Nurturing Young Novelists

Success with Stony Point Elementary School's Writing Program

By Tammar Stein

Christopher Paolini was 15 years old when he began writing "Eragon," a tale about a teenaged boy, a dragon, and an evil king they must face in battle. By the time Paolini was 19, "Eragon" was a New York Times bestseller and was optioned as a major motion picture. Fox Entertainment called it the next Star Wars Trilogy. At Stony Point Elementary there are classrooms of youngsters getting an early start on their own books.

While the vast majority of writers do not find such success in the publishing world so early in their careers, most agree that they began scribbling down stories and plays from a young age, entertaining their family and friends and learning from their mistakes.

My writing career began when I was 13. I would write plays and then corral neighborhood kids to act out the roles. We'd give a performance after two weeks of rehearsal and by the time I was fourteen, we made the local paper. The pleasure that I got from those early writing experiences inspired me to take a creative writing class in college. I was nineteen years old when I wrote a short story about Maya, a homesick Israeli solider at an American college. After I showed it to my mother, she not only shared it with her friends, but she also kept asking me about Maya. Her interest led me to keep exploring the character. How did Maya end up in the States? Why was she so skittish and lonely? I kept writing to answer those questions. Each answer posed two or three new questions about Maya. Five years later it became my first novel.

Paolini's parents not only encouraged him to read books and write his story, they believed in his writing to such an extent that they self-published his manuscript and arranged for him to visit 130 libraries, schools, and bookstores where he could promote his book. It was at one of those events that author Carl Hiaasen's stepson read the novel and urged his stepfather to show it to his editor at Knopf. The rest, as they write, is history.

You don't have to go to such dramatic lengths to support your budding novelist. Instead, if you sense an interest, encourage it by giving your child creative writing projects.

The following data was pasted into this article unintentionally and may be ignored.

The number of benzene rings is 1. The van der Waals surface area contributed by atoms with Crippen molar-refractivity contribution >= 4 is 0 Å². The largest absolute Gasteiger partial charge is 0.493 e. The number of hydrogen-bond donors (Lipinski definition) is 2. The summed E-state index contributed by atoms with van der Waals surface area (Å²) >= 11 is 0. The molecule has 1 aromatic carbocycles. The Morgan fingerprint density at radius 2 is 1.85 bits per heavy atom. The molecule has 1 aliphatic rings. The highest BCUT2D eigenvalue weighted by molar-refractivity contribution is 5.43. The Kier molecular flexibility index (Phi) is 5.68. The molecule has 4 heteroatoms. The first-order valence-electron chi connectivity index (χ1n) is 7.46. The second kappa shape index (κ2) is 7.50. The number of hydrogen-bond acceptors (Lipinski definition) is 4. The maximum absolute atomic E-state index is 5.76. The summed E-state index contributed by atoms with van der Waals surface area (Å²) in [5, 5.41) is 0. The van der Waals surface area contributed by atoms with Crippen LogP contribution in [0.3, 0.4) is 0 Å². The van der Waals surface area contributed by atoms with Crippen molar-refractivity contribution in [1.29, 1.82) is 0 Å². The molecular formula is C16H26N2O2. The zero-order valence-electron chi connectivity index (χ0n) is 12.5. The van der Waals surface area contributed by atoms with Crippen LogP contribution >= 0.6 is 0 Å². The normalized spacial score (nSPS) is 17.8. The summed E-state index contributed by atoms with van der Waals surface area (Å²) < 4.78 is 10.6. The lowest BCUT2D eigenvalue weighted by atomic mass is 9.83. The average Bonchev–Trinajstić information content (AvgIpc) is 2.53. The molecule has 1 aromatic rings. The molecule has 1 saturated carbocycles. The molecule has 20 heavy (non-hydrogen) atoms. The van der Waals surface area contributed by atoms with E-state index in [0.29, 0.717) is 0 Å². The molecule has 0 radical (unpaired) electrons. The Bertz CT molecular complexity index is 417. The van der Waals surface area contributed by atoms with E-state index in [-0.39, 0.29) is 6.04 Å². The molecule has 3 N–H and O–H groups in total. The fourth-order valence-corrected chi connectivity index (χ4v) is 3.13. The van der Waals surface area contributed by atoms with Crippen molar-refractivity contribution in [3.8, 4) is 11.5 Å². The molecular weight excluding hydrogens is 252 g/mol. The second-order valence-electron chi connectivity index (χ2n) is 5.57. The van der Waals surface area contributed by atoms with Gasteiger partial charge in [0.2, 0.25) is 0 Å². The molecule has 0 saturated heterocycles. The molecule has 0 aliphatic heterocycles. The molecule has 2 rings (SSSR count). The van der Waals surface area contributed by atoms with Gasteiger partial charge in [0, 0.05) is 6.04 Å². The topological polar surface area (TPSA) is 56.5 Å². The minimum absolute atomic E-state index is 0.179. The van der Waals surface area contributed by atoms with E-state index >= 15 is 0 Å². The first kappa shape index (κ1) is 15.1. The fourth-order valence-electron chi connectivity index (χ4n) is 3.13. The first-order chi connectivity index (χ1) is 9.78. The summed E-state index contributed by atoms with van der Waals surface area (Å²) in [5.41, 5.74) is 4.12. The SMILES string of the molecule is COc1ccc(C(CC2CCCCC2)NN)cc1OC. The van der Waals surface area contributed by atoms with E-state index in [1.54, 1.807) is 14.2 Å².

Many schools are catching on. At Stony Point Elementary School, creative writing has trickled into every part of the curriculum.

"We'd concentrated on reading for so long," says Literacy Specialist Donna DeGroat. "But we realized we needed to nail down writing."

The modest red-brick school, nestled in the rolling hills and farmland of Albemarle County, seems an unlikely center for curriculum pioneering, but its intense focus on writing and subsequent success in state Standards of Learning testing has drawn the notice of educators throughout the school division.

"We started concentrating on writing about 12 years ago, thinking that if children were skilled at writing then they would be skilled at learning and vice versa," DeGroat says.

The results have paid off.

"You don't hear a child say, 'I can't write' in this building," DeGroat says. "Last year we had a 97% pass rate and a 55% advance pass rate" for the SOL fifth-grade writing test.

"I can tell when children get to fifth grade if they've been with the program from the beginning," says fifth-grade Stony Point Elementary teacher Mindy Burke. "They have confidence in their thoughts, opinions, and ideas."

Students might arrive at their classroom to find a wooden treasure chest sitting on their teacher's desk or a sparkly "jewel" from a craft store on their table. They are then asked to write about the chest or the jewel.

"I ask questions like, 'How would you write about this?' 'How do you make it your own?' It's about writing what you know," says Burke.

Even though all the students write about the same objects, the resulting stories vary wildly. "Some children will launch into story-telling, others will describe the jewel in a poetic way. We let them explore, we let them own their writing," DeGroat says.

"We are committed to students finding and exploring their passions. Our primary concern is with helping children finding their voice... the rest follows," she adds.

Entering Janice May"s first grade class, visitors find a room full of children busily writing about a topic of their choice. They proudly share and read out loud when asked about them. Entries vary from a story about a pooping cat to a Discovery Channel-like discussion of clown fish. Most are accompanied by illustrations.